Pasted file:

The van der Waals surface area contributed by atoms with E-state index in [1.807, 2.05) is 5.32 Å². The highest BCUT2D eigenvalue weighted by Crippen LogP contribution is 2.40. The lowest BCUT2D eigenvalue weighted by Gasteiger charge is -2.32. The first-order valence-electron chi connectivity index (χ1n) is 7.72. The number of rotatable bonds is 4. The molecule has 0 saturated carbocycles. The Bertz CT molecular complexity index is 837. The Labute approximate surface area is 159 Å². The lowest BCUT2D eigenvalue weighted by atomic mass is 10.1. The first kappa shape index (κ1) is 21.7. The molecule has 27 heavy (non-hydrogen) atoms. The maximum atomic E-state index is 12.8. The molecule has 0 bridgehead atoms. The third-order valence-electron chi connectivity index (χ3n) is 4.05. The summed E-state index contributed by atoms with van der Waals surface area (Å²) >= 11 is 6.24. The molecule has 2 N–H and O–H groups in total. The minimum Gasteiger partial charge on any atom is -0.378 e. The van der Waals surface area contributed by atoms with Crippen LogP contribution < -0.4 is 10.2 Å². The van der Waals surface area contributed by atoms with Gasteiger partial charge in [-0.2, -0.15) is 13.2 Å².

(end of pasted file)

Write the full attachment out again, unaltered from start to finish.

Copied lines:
The van der Waals surface area contributed by atoms with E-state index in [1.807, 2.05) is 5.32 Å². The highest BCUT2D eigenvalue weighted by Crippen LogP contribution is 2.40. The lowest BCUT2D eigenvalue weighted by Gasteiger charge is -2.32. The first-order valence-electron chi connectivity index (χ1n) is 7.72. The number of rotatable bonds is 4. The molecule has 0 saturated carbocycles. The Bertz CT molecular complexity index is 837. The Labute approximate surface area is 159 Å². The lowest BCUT2D eigenvalue weighted by atomic mass is 10.1. The first kappa shape index (κ1) is 21.7. The molecule has 27 heavy (non-hydrogen) atoms. The maximum atomic E-state index is 12.8. The molecule has 0 bridgehead atoms. The third-order valence-electron chi connectivity index (χ3n) is 4.05. The summed E-state index contributed by atoms with van der Waals surface area (Å²) >= 11 is 6.24. The molecule has 2 N–H and O–H groups in total. The minimum Gasteiger partial charge on any atom is -0.378 e. The van der Waals surface area contributed by atoms with Crippen LogP contribution < -0.4 is 10.2 Å². The van der Waals surface area contributed by atoms with Gasteiger partial charge in [-0.2, -0.15) is 13.2 Å².